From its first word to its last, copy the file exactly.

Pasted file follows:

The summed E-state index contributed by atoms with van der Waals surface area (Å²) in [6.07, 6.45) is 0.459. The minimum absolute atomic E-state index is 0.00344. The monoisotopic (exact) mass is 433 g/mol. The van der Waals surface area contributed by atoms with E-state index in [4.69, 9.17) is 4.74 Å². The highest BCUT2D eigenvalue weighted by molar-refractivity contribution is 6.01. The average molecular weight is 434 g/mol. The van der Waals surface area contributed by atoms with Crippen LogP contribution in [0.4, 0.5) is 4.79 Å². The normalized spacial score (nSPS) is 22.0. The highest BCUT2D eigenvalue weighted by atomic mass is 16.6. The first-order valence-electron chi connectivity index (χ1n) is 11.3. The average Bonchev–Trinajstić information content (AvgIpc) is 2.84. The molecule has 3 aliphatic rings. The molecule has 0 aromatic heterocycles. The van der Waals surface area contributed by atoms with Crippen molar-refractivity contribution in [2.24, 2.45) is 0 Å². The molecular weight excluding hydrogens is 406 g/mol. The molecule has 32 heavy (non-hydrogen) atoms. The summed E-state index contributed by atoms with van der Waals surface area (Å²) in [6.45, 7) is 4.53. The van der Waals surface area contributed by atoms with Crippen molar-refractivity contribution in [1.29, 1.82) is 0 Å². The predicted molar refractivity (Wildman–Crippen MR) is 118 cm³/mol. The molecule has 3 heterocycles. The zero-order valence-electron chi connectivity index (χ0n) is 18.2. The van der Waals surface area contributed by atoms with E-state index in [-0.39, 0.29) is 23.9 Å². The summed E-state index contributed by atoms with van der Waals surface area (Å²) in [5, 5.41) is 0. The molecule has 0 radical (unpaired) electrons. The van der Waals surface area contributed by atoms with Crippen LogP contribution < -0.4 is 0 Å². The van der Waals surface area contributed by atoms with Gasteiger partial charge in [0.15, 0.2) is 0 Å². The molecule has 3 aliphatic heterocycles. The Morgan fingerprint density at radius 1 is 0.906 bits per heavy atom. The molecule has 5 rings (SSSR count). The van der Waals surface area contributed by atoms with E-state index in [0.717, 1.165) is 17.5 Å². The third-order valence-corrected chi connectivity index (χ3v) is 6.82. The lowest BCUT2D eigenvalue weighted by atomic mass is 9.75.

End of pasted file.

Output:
The summed E-state index contributed by atoms with van der Waals surface area (Å²) in [6.07, 6.45) is 0.459. The minimum absolute atomic E-state index is 0.00344. The monoisotopic (exact) mass is 433 g/mol. The van der Waals surface area contributed by atoms with E-state index in [4.69, 9.17) is 4.74 Å². The highest BCUT2D eigenvalue weighted by molar-refractivity contribution is 6.01. The average molecular weight is 434 g/mol. The van der Waals surface area contributed by atoms with Crippen LogP contribution in [0.4, 0.5) is 4.79 Å². The normalized spacial score (nSPS) is 22.0. The highest BCUT2D eigenvalue weighted by atomic mass is 16.6. The first-order valence-electron chi connectivity index (χ1n) is 11.3. The average Bonchev–Trinajstić information content (AvgIpc) is 2.84. The molecule has 3 aliphatic rings. The molecule has 0 aromatic heterocycles. The van der Waals surface area contributed by atoms with Crippen molar-refractivity contribution in [2.24, 2.45) is 0 Å². The molecular weight excluding hydrogens is 406 g/mol. The molecule has 32 heavy (non-hydrogen) atoms. The summed E-state index contributed by atoms with van der Waals surface area (Å²) in [6.45, 7) is 4.53. The van der Waals surface area contributed by atoms with Crippen molar-refractivity contribution in [1.29, 1.82) is 0 Å². The predicted molar refractivity (Wildman–Crippen MR) is 118 cm³/mol. The molecule has 3 heterocycles. The zero-order valence-electron chi connectivity index (χ0n) is 18.2. The van der Waals surface area contributed by atoms with E-state index in [-0.39, 0.29) is 23.9 Å². The summed E-state index contributed by atoms with van der Waals surface area (Å²) in [5, 5.41) is 0. The molecule has 0 radical (unpaired) electrons. The van der Waals surface area contributed by atoms with Crippen LogP contribution < -0.4 is 0 Å². The van der Waals surface area contributed by atoms with Gasteiger partial charge in [0.15, 0.2) is 0 Å². The molecule has 3 aliphatic heterocycles. The Morgan fingerprint density at radius 1 is 0.906 bits per heavy atom. The molecule has 5 rings (SSSR count). The van der Waals surface area contributed by atoms with E-state index in [0.717, 1.165) is 17.5 Å². The third-order valence-corrected chi connectivity index (χ3v) is 6.82. The lowest BCUT2D eigenvalue weighted by atomic mass is 9.75.